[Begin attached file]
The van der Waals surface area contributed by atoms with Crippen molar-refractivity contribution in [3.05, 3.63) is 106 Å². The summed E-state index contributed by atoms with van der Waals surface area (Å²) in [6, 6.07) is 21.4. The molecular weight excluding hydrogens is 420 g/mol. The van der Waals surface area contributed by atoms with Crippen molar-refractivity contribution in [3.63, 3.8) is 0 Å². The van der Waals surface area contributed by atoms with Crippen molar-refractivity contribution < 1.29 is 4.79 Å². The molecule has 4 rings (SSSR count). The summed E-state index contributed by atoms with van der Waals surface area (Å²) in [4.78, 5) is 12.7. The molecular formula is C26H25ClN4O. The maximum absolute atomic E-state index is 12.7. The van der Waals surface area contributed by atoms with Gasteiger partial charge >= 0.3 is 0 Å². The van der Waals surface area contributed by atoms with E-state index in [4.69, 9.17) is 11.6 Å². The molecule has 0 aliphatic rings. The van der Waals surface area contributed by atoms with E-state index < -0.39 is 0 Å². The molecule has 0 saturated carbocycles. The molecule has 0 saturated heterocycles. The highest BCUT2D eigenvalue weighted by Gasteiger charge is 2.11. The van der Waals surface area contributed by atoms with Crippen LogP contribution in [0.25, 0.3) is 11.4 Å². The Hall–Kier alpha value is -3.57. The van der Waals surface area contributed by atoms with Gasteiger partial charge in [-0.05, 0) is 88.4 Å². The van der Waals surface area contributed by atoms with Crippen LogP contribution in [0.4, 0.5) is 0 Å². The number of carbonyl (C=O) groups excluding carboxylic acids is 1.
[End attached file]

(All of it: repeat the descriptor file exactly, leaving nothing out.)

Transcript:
The van der Waals surface area contributed by atoms with Crippen molar-refractivity contribution in [3.05, 3.63) is 106 Å². The summed E-state index contributed by atoms with van der Waals surface area (Å²) in [6, 6.07) is 21.4. The molecular weight excluding hydrogens is 420 g/mol. The van der Waals surface area contributed by atoms with Crippen molar-refractivity contribution in [3.63, 3.8) is 0 Å². The van der Waals surface area contributed by atoms with Crippen molar-refractivity contribution < 1.29 is 4.79 Å². The molecule has 4 rings (SSSR count). The summed E-state index contributed by atoms with van der Waals surface area (Å²) in [4.78, 5) is 12.7. The molecular formula is C26H25ClN4O. The maximum absolute atomic E-state index is 12.7. The van der Waals surface area contributed by atoms with Gasteiger partial charge >= 0.3 is 0 Å². The van der Waals surface area contributed by atoms with E-state index in [4.69, 9.17) is 11.6 Å². The molecule has 0 aliphatic rings. The van der Waals surface area contributed by atoms with E-state index < -0.39 is 0 Å². The molecule has 0 saturated carbocycles. The molecule has 0 saturated heterocycles. The highest BCUT2D eigenvalue weighted by Gasteiger charge is 2.11. The van der Waals surface area contributed by atoms with Crippen LogP contribution in [0.25, 0.3) is 11.4 Å². The Hall–Kier alpha value is -3.57. The van der Waals surface area contributed by atoms with Gasteiger partial charge in [-0.05, 0) is 88.4 Å². The van der Waals surface area contributed by atoms with Crippen LogP contribution in [0.4, 0.5) is 0 Å². The number of carbonyl (C=O) groups excluding carboxylic acids is 1.